-This review pertains to the 2-disc Masterpiece Edition DVD of Alice in Wonderland-
Early on in Walt Disney's career, he had wanted to tell the story of Alice in Wonderland. As early as 1923 he had begun a series of short films, which featured a young girl in the role of Alice and integrated her live-action performance with animation. So it's no surprise that he wished to make a full-length film based upon Lewis Carroll's classic stories. What is a surprise is that, in 1951 when the film was finally released, Walt Disney was extremely disappointed. He felt that the film lacked an emotional center and that the characters were weak and unmemorable. Perhaps his discontentment was caused by his high expectations or maybe Walt simply didn't understand that the film was a masterpiece, but whatever the reason for his disliking the film, it has gone on to become a classic (of all of the films made while Walt Disney was alive, this film, Fantasia, Cinderella, Sleeping Beauty, and 101 Dalmatians are my favorites).
The story, which combines elements from Alice's Adventures in Wonderlandand Through the Looking-Glass and What Alice Saw There, was unfairly criticized for deviating from Lewis Carroll's original text. But of all the film adaptations inspired by the Alice books, this is one of the most faithful to the spirit and essence of the books despite the many changes to chronology and the deletion of many sequences. Disney's Alice in Wonderland is a delightful, song-filled and beautifully animated adventure into a world of nonsense and absurdity.
The story begins with Alice, who's grown tired of her lessons in history, daydreaming of a world of her own; a world where flowers talk, where animals behave like people and people behave like fools, a world where the laws of physics wouldn't apply. Suddenly her fantasy is intruded upon by a white rabbit, dressed in his finest and carrying an umbrella and pocket watch, who frantically intones, "I'm late, I'm late, I'm late!" Intrigued, for she has never met a talking rabbit before, Alice runs after the White Rabbit and crawls into his rabbit hole. Within the dark confines of the hole, Alice blindly progresses until she finds herself plummeting into a dark abyss. She falls and falls and falls, all the while taking notice of her strange surroundings. When she finally lands she continues her pursuit of the White Rabbit until she comes to a door. The Doorknob insists that Alice is much too big to fit through such a tiny door, so he suggests that she drink from the bottle on the table, which appears out of nowhere, and then will change size. Alice drinks from the bottle and shrinks until she's just the right height to fit through the door when the Doorknob tells her that he is locked and that the key is on the table far above them. This is remedied when a box of cookies magically appear and when Alice takes a bite she grows taller than ever before. Though she can now reach the key, she's no longer able to fit through the door and thus she begins to cry. Soon her tears form an ocean and when Alice drinks from the bottle and shrinks again, she lands in this ocean where she is eventually carried to shore. Now her adventures really begin as she meets one bizarre character after another. First she meets the sea captain, Dodo Bird and then the mischievous brothers Tweedledee and Tweedledum. Soon she catches up to the White Rabbit only to face greater obstacles. She encounters talking flowers who think she's a common weed, an erudite caterpillar that gives her lessons in grammar, and she meets the mysterious Cheshire Cat, the Mad Hatter and the March Hare. She discovers a kingdom of playing cards that are ruled over by the cruel Queen of Hearts, who demands obedience or else threatens beheading. Alice's Wonderland becomes a surreal nightmare and she barely manages to escape the only way she knows how, by waking up.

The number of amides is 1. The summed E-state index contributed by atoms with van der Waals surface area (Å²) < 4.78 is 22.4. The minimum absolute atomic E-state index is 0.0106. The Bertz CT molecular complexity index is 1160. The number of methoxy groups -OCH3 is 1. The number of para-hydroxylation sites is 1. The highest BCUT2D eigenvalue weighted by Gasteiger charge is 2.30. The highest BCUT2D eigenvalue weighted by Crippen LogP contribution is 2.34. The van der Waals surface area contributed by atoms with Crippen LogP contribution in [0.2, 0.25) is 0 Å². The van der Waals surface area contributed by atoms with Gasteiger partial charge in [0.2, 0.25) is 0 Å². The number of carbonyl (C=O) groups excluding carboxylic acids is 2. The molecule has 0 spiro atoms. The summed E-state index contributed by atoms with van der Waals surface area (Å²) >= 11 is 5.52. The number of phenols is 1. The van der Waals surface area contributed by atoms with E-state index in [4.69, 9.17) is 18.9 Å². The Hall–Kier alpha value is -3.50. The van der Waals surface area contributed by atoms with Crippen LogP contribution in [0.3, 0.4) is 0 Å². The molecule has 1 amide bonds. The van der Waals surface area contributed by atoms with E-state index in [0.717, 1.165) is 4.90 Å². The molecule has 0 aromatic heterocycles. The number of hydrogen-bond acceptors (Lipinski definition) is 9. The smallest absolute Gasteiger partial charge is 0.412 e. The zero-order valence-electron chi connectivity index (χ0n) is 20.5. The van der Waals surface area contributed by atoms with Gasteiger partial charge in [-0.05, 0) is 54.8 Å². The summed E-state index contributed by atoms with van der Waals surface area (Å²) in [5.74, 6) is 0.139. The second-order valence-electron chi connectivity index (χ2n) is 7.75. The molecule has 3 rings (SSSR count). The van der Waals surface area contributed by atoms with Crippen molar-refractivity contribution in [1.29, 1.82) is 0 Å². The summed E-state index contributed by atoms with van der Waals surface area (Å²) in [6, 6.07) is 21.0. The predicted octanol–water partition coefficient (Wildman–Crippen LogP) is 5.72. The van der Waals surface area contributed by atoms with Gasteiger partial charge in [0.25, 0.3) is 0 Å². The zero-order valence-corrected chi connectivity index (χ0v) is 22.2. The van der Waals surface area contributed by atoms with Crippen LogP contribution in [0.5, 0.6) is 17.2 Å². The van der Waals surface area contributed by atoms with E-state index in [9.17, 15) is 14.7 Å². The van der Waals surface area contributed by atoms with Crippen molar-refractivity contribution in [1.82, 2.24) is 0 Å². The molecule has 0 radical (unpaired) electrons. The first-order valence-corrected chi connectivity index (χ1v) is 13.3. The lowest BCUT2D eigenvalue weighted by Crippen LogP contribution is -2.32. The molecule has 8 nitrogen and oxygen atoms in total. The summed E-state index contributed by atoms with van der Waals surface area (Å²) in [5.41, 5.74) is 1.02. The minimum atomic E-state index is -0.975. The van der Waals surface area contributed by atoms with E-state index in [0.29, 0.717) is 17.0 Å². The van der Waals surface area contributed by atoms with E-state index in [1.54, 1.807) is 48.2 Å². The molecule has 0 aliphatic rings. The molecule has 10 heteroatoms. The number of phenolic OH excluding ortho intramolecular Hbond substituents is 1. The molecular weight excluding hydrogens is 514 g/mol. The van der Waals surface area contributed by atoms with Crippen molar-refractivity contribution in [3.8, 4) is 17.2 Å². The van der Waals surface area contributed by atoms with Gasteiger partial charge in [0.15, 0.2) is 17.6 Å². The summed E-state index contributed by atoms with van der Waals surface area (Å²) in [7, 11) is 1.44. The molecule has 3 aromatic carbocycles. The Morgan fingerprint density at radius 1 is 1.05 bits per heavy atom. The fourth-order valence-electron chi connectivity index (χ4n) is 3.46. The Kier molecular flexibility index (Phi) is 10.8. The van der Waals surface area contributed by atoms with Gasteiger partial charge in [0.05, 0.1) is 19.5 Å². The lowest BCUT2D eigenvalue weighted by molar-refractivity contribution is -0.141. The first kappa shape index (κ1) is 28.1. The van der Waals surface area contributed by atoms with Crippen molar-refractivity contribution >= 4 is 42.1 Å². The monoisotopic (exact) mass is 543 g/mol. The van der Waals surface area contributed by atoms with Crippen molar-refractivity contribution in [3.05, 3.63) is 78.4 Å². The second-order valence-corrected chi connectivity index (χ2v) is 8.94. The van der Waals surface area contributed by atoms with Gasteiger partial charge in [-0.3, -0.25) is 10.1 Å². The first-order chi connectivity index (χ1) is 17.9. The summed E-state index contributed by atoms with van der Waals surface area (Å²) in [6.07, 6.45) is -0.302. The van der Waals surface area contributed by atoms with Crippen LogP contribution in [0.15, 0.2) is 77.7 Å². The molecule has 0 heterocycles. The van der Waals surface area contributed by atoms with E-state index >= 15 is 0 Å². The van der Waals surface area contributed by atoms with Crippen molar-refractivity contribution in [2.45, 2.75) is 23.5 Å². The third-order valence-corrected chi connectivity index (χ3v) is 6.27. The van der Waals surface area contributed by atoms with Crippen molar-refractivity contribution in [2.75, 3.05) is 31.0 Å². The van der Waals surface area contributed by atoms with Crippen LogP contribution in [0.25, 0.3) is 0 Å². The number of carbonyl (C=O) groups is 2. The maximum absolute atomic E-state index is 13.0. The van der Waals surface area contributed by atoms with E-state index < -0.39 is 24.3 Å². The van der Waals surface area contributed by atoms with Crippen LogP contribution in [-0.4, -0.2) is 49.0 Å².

This DVD contains a glorious restoration of the film as well as numerous bonus features including a "Virtual Wonderland Party", two Sing Along Songs, "Adventures in Wonderland" set-top game, a newly discovered Cheshire Cat song, and the classic Mickey Mouse cartoon, Thru the Mirror. Also included is Walt Disney's first televised program One Hour in Wonderland, two theatrical trailers, two television introductions by Walt Disney, a behind the scenes featurette, an excerpt from the Fred Waring Show, deleted songs and storyboard sequence, and an art gallery. With all of these features this DVD deserves a place on your shelf of Disney favorites.
Imaginatively rendered but slightly chilly, this 1951 Disney adaptation of the Lewis Carroll classic is also appropriately surreal. Alice (voiced by Kathryn Beaumont) has all the anticipated experiences: shrinking and growing, meeting the White Rabbit, having tea with the Mad Hatter, etc. Characterization is very strong, and the Disney team worked hard to bring screen personality to Carroll's eccentric creations. For a Disney film, however, it seems more the self-satisfied sum of its inventiveness than a truly engaging experience.